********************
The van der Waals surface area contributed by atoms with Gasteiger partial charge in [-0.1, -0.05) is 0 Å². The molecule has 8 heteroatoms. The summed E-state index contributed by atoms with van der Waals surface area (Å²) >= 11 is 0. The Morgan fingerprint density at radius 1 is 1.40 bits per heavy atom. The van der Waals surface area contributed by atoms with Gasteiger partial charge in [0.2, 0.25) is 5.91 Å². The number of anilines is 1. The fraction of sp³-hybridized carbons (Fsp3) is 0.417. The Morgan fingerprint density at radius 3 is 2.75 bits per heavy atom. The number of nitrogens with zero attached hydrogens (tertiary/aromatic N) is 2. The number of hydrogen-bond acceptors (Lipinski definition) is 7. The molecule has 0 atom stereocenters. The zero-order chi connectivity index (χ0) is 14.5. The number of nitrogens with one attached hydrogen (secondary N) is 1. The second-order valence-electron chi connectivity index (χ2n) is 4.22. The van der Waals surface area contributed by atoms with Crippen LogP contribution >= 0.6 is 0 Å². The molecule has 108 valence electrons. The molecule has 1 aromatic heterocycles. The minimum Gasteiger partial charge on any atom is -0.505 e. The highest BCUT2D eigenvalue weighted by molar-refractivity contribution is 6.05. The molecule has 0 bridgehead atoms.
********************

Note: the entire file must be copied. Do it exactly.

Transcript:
The van der Waals surface area contributed by atoms with Gasteiger partial charge in [-0.1, -0.05) is 0 Å². The molecule has 8 heteroatoms. The summed E-state index contributed by atoms with van der Waals surface area (Å²) >= 11 is 0. The Morgan fingerprint density at radius 1 is 1.40 bits per heavy atom. The van der Waals surface area contributed by atoms with Gasteiger partial charge in [0.2, 0.25) is 5.91 Å². The number of anilines is 1. The fraction of sp³-hybridized carbons (Fsp3) is 0.417. The Morgan fingerprint density at radius 3 is 2.75 bits per heavy atom. The number of nitrogens with zero attached hydrogens (tertiary/aromatic N) is 2. The number of hydrogen-bond acceptors (Lipinski definition) is 7. The molecule has 0 atom stereocenters. The zero-order chi connectivity index (χ0) is 14.5. The number of nitrogens with one attached hydrogen (secondary N) is 1. The second-order valence-electron chi connectivity index (χ2n) is 4.22. The van der Waals surface area contributed by atoms with Crippen LogP contribution >= 0.6 is 0 Å². The molecule has 108 valence electrons. The molecule has 1 aromatic heterocycles. The minimum Gasteiger partial charge on any atom is -0.505 e. The highest BCUT2D eigenvalue weighted by molar-refractivity contribution is 6.05. The molecule has 0 bridgehead atoms.